DELTA Module 3 – Underway


Image credit: Pixabay

Well, I’m already underway with Module 3. In fact, I’m kind of finished. I just need to cross-check everything against the following documents/files:

  • Cambridge Delta Module 3 2017 Report – HERE
  • Cambridge Delta Handbook for Tutors and Candidates – HERE
  • Cambridge Delta Syllabus Specifications – HERE

The problem is, as I start looking at these documents, I see lots of contradictions in terms of what is expected for each section. Like the Module 1 exam, I can see that preparing for Module 3 by oneself has certain challenges that will make it very difficult to obtain a Distinction grade. I still think missing out on a Merit grade for Module 1 was largely due to the fact that I didn’t fully understand the response requirements for a couple of the tasks because the exam questions in themselves had seemed straightforward.

I’ve also found some already assessed Module 3 papers online, but these have only added to the contradictions. For example, one paper I found is over 80 pages long, and contains around four pages of references. The word count that I’m working to shouldn’t exceed 4,000 words.

Oh well, at least it seems I’ll be on track to be able to submit my paper by the end of this year rather than letting it spill over into next year. I have other publishing plans that I want to move forward with! I’ll aim to make further posts on Module 3, but one useful tip that I can give meanwhile is that International House Newcastle in the UK does not charge a supplementary admin fee for those submitting the Module 3 assignment as independent candidates. Thus, they only request the GBP150 Cambridge fee. Hopefully they’ll remain admin fee free into the future!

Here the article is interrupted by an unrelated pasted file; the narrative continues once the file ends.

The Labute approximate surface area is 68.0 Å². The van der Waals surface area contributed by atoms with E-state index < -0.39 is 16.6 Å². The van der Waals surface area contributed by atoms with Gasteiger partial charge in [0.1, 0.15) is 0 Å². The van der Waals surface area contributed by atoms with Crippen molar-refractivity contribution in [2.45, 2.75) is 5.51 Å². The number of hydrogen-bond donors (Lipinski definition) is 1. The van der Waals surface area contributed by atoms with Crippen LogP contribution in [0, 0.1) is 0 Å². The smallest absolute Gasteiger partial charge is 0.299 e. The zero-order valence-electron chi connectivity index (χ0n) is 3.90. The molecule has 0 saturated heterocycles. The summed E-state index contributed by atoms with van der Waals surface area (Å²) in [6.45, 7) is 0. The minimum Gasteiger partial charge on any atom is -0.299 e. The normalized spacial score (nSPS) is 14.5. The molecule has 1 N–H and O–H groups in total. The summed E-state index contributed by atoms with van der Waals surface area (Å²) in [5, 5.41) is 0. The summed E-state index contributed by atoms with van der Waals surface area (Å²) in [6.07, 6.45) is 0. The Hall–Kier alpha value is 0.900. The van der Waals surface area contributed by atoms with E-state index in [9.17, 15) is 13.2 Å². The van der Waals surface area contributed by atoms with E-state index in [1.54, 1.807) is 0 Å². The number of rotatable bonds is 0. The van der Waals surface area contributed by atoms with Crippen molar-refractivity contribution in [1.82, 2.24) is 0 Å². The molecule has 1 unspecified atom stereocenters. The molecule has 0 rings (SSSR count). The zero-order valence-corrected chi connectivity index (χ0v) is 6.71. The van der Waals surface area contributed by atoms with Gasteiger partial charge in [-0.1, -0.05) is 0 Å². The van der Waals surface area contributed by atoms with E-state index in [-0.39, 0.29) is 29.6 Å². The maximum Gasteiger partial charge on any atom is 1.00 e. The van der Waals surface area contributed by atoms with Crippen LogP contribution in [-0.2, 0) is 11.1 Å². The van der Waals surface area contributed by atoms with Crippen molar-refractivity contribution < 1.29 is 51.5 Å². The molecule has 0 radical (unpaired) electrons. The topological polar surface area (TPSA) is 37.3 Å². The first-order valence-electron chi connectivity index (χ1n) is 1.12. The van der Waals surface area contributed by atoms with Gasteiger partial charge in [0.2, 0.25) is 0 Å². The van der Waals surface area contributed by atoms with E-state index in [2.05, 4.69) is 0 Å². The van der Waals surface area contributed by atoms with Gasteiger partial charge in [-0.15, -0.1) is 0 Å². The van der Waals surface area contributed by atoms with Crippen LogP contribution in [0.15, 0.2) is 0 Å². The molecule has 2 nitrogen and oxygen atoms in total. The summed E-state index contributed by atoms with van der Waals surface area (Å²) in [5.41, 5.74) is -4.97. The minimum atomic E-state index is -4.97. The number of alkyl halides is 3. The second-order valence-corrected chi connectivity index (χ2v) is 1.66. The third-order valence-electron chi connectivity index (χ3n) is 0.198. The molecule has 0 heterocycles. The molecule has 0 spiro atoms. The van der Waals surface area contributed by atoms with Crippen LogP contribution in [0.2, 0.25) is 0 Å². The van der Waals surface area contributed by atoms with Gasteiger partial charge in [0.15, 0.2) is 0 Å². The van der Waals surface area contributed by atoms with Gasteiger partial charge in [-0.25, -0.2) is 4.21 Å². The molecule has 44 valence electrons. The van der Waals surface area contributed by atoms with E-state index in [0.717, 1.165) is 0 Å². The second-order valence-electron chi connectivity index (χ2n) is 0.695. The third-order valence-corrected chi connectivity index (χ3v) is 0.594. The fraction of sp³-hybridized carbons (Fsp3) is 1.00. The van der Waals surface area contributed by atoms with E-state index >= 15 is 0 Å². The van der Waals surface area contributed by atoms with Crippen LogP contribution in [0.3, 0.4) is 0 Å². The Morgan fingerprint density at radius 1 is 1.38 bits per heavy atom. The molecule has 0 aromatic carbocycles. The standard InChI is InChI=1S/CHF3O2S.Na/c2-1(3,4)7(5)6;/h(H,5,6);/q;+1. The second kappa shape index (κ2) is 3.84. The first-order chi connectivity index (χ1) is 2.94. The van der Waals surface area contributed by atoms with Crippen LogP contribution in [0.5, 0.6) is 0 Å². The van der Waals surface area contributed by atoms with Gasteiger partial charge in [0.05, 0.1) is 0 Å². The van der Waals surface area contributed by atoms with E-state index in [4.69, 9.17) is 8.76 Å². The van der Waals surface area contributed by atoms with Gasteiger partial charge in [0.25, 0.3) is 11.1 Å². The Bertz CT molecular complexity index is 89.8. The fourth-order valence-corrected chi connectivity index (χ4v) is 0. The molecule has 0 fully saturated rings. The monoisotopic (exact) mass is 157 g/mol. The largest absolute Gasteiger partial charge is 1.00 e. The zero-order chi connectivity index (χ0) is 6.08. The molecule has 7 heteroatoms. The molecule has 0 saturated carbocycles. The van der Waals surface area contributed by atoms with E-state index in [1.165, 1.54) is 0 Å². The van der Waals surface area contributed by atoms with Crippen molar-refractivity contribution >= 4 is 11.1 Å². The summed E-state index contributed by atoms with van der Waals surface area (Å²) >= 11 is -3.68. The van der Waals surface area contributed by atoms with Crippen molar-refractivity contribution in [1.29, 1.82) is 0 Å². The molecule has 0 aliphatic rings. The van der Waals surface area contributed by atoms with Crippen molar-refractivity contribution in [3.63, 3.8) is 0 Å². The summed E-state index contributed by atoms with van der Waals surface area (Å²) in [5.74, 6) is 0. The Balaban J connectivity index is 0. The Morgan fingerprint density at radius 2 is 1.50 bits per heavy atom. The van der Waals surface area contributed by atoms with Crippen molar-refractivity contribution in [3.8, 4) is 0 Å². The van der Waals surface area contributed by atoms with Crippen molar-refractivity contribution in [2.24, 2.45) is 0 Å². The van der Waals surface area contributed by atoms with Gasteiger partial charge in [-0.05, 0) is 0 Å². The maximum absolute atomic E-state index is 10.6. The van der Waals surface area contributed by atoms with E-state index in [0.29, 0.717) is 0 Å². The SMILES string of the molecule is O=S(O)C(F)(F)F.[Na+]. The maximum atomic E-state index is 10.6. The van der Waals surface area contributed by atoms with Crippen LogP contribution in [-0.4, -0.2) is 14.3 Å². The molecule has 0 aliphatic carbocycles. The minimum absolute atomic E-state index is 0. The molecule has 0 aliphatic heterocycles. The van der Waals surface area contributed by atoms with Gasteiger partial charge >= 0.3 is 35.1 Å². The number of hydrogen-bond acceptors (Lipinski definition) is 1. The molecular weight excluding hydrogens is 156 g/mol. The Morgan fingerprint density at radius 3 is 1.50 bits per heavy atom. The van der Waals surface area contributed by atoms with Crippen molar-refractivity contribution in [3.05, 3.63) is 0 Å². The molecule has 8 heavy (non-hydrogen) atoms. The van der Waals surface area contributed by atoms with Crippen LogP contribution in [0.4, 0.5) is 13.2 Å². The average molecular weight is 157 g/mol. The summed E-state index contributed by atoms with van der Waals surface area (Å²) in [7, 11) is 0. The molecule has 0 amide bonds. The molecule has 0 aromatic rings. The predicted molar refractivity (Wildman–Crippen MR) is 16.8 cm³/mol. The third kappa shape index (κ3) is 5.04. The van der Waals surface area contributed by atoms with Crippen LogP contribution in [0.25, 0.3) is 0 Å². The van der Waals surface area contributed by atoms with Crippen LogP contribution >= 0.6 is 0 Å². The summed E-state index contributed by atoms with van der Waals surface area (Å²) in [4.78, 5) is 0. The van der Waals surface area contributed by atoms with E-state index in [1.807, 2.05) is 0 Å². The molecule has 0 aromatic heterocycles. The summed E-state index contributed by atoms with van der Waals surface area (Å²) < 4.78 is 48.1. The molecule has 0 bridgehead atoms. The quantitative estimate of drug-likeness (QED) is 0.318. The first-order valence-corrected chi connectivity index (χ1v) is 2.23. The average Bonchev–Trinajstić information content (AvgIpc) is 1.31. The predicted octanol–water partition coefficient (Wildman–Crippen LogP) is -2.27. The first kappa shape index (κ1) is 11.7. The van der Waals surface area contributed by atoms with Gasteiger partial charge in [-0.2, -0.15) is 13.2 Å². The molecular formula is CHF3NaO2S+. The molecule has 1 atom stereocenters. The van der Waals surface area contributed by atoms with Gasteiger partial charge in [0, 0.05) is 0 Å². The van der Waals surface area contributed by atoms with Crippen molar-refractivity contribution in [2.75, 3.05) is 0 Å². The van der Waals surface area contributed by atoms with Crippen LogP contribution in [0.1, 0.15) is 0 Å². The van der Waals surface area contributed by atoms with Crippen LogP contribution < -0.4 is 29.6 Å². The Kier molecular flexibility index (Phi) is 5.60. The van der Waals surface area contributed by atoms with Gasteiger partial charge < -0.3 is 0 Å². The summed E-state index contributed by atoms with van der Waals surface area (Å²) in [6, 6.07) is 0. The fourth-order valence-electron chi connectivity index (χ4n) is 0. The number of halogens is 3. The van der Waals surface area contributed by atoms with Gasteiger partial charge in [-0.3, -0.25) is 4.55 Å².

Additional tips for others embarking on Module 3 alone:

I started work on my assignment immediately after the Module 1 exam in June. It’s taken me three months of on-off work to reach a more-or-less final draft. I completed my reading and taking notes within one month, then it’s taken me two months for writing up and creating all the required parts.

To keep things as simple for yourself as possible (I could envisage Module 3 inadvertently growing exponentially in scale until it becomes too overwhelming), choose an area that has a specific a focus as possible (although it has to fit a given specialism from a Cambridge-given list). For example, “teaching exam classes” would seem a broad field to cover. But if you had a class, of say, visually impaired learners, that would quickly narrow down where you could take your work, and make things more manageable for you.